Involves repair of the eardrum or the tympanic membrane and the middle ear, when there are large defects of the malleus and incus. (Bones of the middle ear)
The eardrum or the tympanic membrane is grafted onto the stapes footplate, which is movable.
Repair involves the stapes footplate, which is fixed.
Read our article on How the human ear works? To know the different parts and functions of our ear.
Perforated Eardrum Surgery Recovery Time
It generally takes a few weeks to fully recover from the eardrum surgery.
- Keep the operated ear dry, avoid showering for a few days, or cover the operated ear while showering.
- Slight blood is normal for a day or two after the surgery, consult your doctor if the bleeding continues.
- Do not blow your nose till it has completely healed.
- Sneeze with your mouth open.
- Avoid sports or any hectic physical activity for a few days.
- Mild pain is expected, use over-the-counter painkillers or as recommended by your surgeon.
Complications Of Tympanoplasty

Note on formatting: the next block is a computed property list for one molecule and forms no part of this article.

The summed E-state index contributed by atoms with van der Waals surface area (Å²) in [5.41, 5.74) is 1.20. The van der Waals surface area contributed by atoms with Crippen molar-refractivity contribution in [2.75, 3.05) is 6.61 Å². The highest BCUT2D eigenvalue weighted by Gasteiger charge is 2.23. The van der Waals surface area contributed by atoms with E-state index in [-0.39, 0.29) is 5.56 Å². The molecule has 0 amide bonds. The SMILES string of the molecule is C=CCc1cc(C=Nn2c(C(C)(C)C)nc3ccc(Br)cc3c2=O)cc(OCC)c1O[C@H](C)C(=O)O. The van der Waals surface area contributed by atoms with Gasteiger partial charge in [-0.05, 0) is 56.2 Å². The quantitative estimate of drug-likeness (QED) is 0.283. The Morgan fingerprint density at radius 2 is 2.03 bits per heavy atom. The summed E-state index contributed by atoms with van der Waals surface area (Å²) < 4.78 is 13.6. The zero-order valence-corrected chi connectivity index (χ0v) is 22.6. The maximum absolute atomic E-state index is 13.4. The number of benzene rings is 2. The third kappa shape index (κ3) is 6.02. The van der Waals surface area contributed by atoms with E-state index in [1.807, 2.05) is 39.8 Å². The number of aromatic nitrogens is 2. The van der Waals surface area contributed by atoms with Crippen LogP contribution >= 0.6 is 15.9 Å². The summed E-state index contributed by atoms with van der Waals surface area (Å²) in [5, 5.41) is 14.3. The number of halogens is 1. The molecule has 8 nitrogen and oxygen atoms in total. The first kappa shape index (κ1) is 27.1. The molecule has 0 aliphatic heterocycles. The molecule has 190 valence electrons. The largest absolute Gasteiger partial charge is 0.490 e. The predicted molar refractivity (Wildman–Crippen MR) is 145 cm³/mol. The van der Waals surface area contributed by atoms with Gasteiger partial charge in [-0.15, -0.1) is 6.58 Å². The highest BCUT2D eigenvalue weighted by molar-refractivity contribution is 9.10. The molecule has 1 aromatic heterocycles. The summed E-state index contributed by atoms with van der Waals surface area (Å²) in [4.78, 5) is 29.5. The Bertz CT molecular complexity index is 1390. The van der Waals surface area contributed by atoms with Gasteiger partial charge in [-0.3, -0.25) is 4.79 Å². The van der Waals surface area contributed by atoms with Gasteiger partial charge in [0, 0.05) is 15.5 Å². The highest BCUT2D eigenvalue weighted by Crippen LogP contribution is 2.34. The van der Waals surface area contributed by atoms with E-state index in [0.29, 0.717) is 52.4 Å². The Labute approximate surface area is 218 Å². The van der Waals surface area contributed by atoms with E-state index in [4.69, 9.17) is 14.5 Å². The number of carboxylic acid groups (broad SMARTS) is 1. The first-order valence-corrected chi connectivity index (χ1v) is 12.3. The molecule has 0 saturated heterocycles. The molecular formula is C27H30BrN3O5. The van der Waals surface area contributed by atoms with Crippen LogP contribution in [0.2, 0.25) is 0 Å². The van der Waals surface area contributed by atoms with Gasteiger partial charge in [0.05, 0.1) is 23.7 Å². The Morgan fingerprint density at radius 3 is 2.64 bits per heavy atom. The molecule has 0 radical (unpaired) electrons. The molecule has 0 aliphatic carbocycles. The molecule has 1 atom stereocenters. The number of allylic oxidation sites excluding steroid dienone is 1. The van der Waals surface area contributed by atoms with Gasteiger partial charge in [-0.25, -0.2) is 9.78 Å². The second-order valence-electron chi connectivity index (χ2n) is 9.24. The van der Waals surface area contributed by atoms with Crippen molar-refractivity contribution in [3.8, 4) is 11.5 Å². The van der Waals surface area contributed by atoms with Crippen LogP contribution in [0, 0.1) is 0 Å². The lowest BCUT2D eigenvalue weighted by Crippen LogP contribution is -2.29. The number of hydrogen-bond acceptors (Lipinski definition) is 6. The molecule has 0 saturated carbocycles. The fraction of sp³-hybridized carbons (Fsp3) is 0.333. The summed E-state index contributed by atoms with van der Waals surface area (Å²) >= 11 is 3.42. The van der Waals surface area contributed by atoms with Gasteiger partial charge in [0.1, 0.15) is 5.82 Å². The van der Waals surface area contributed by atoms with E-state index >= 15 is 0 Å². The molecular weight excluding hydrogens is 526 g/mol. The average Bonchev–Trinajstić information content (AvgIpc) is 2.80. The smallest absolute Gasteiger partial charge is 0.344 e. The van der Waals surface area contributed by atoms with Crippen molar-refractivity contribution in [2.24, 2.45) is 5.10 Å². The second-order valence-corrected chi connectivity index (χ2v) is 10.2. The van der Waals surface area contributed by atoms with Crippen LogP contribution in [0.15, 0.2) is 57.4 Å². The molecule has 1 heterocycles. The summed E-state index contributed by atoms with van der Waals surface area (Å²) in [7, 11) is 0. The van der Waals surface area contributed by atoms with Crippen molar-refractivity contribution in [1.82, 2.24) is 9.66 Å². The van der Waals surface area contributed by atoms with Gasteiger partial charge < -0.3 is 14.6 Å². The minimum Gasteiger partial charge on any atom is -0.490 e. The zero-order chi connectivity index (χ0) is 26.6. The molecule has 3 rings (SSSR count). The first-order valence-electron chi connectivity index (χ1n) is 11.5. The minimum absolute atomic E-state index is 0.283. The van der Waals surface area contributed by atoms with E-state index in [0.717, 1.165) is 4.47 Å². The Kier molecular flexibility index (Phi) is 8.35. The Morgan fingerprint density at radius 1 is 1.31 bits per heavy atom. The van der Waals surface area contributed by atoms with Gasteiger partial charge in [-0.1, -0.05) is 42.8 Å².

- Ear surgery infection is the most common complication of tympanoplasty. Keep the operated ear dry. Read our article on how to prevent ear infections.
- Ringing in the ears or Tinnitus is another perforated eardrum surgery complication. Tinnitus may go away as the wound heals; in some cases, it is permanent.
- You may experience a change in taste, the feeling goes away gradually. In rare cases, it is permanent.
- Hearing should improve once the hole in the ear closes. In rare cases, there is not much improvement in hearing.
Tympanoplasty or eardrum surgery is relatively safe, studies report a success rate of 60 to 99% in adults and 35 to 94% in children.
if you have symptoms of a ruptured eardrum, it is essential to seek medical attention promptly. The majority of ruptured eardrums heal naturally, but severe cases may require surgery to repair the eardrum. Follow the doctor’s recommendations to avoid complications and promote healing.
Tympanoplasty success rate